Guardian columnist Hadley Freeman writes today about a critical scourge facing vegetarians: other vegetarians.
While Freeman has her reasons for not eating meat, she doesn’t feel the need to impose those beliefs on other people. However, she cannot say the same for the more vocal vegetarians in the public eye: 

I really do admire the evangelical vegetarian brigade. Imagine being so sure of your life choice that you email Janet Street-Porter to berate her for "promoting meat", as Mary McCartney is alleged to have done. I, on the other hand, have always seen my vegetarianism as something akin to OCD – a weird belief system indelibly printed on my brain that overrides all sensible evidence pointing to the contrary; namely, that humans are meant to be omnivores, not herbivores. And for that reason, the worst thing about being vegetarian isn’t that epiphanical moment when you realise the one phrase you know in multiple languages is, "Just a green salad, please." It’s other vegetarians.

She’s right: Meatless-moralizing evangelists are tireless, and tiresome. Whether taking a religious position or a specious environmental tack, the most deeply devoted followers of the vegetarian cult have no problem using shame and distorted facts to convert the rest of us.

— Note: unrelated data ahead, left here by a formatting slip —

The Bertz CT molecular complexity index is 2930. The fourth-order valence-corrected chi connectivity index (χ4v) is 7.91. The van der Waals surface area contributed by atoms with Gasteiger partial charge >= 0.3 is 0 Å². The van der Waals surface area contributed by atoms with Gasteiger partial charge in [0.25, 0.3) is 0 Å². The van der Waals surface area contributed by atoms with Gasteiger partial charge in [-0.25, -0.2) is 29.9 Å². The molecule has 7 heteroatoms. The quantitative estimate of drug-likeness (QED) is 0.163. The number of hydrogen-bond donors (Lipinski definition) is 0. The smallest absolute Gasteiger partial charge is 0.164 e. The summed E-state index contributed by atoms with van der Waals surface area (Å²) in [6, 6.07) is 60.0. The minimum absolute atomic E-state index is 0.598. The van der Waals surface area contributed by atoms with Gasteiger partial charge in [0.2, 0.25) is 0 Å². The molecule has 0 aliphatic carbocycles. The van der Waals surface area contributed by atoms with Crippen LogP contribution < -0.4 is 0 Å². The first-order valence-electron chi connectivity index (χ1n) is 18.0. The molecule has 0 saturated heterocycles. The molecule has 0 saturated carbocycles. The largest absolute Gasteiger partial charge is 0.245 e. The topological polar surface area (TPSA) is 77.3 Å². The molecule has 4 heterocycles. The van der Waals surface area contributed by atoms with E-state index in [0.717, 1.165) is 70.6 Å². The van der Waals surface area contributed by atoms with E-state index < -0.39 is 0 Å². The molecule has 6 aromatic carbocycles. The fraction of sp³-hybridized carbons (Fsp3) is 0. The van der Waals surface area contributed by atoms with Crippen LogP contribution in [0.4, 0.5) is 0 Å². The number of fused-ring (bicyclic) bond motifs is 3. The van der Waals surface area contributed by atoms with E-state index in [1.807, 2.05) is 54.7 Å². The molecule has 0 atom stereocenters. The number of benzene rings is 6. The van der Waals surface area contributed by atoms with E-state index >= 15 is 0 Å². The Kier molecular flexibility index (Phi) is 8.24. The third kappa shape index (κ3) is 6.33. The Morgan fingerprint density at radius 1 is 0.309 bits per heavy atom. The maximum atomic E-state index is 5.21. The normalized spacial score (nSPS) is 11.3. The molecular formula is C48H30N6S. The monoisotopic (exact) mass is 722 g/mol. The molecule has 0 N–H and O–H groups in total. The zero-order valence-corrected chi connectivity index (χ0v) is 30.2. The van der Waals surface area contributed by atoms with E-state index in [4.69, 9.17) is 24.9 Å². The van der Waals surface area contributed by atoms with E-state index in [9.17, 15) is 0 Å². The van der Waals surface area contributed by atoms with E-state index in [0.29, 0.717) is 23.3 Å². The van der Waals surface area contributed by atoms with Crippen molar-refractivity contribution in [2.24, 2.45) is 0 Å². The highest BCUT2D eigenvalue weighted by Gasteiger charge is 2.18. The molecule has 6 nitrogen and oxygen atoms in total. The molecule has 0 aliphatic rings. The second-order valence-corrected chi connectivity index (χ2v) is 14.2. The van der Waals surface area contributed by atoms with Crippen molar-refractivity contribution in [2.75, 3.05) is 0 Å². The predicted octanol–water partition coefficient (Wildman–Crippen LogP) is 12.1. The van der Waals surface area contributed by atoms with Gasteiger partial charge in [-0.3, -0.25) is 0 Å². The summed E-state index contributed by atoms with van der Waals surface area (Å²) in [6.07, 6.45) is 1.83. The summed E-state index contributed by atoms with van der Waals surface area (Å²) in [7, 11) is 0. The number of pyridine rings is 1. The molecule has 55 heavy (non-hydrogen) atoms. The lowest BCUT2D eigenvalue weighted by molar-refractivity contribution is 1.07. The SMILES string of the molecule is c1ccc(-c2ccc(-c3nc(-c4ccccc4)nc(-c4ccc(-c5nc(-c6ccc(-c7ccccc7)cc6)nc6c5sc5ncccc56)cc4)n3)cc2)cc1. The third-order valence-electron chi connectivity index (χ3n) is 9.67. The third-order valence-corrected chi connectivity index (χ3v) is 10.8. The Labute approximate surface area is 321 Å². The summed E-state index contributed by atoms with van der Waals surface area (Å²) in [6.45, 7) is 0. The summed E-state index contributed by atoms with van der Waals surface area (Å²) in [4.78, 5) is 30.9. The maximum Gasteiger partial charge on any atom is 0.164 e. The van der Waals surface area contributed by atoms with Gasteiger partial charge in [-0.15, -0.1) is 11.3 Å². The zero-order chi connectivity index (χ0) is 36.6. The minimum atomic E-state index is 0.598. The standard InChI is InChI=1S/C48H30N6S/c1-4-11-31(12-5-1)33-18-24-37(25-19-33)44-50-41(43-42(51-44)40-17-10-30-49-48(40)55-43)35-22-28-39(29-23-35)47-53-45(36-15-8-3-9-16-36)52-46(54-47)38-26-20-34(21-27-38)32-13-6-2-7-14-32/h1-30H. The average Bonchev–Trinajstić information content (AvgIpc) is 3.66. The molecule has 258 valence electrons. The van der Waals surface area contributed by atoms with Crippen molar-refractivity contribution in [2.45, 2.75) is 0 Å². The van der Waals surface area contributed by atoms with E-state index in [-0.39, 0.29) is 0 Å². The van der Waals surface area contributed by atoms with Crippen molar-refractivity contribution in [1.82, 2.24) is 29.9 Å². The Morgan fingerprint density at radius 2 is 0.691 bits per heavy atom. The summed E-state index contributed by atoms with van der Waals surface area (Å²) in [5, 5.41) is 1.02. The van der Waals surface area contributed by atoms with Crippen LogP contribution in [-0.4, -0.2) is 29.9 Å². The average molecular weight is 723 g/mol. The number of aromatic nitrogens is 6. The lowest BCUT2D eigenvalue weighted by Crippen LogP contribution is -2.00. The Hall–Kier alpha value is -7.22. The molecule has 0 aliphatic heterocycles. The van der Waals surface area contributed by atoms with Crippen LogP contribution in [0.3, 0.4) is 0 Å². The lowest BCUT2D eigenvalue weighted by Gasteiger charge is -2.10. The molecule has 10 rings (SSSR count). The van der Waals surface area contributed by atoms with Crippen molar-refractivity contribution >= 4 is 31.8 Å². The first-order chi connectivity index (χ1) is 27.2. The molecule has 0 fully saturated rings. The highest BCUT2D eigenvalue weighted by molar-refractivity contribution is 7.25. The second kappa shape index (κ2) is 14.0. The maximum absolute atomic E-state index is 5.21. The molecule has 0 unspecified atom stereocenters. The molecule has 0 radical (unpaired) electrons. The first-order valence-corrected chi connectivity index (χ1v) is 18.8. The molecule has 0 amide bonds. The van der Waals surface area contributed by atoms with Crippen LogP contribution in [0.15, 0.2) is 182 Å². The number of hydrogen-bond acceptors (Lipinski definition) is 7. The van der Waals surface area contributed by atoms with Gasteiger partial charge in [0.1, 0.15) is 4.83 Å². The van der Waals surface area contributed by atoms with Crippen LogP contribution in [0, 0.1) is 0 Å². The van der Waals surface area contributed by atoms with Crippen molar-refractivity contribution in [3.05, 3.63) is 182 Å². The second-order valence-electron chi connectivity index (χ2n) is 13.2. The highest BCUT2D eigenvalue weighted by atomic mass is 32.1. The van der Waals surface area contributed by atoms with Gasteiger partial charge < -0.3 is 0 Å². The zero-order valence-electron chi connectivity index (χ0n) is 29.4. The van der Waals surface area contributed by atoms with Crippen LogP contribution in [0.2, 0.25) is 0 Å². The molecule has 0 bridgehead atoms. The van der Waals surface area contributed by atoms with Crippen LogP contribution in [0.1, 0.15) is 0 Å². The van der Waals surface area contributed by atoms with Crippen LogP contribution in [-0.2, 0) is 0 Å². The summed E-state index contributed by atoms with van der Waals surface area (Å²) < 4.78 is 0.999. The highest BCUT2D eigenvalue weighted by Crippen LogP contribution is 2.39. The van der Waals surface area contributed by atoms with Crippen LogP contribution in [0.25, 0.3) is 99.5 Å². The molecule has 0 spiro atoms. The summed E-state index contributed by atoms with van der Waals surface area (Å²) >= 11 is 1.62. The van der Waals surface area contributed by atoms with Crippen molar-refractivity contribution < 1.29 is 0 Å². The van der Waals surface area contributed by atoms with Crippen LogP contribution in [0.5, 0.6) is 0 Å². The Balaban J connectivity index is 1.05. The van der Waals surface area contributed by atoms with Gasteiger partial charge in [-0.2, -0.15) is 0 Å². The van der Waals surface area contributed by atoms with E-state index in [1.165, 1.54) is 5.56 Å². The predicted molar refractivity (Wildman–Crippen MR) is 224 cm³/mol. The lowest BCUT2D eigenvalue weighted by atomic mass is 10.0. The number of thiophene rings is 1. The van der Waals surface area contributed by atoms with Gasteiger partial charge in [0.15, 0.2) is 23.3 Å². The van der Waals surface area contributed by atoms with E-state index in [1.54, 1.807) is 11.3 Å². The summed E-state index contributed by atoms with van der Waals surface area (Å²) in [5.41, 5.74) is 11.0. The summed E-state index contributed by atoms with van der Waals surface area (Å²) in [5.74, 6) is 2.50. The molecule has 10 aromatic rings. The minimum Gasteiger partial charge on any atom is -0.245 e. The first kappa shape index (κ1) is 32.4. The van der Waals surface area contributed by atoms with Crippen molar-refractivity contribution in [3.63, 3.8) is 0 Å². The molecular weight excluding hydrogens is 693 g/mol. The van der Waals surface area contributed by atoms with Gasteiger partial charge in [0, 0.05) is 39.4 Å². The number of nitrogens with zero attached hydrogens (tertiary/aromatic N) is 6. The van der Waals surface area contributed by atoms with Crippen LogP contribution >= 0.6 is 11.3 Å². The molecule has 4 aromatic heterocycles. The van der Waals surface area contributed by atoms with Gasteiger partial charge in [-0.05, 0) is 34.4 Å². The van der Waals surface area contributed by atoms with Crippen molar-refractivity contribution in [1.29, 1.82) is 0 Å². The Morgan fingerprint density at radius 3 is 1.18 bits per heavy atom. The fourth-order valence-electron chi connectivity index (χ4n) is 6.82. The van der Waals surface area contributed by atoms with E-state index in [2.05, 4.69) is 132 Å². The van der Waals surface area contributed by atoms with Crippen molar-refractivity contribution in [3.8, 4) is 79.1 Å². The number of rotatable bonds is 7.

Never mind that Oxford University has linked meatless diets to brain shrinkage. Or that vegetarianism is on the decline among youths (one of the hottest populations for activist recruitment). Ignore for a minute that meat, dairy, and fish have essential vitamins and minerals, particularly important for pregnant moms. What’s left?
Consumers are getting fed up with being lectured on saving the chickens or cows. The anti-meat task force needs to find a new hobby – one that leaves those of us with healthy, balanced diets in peace.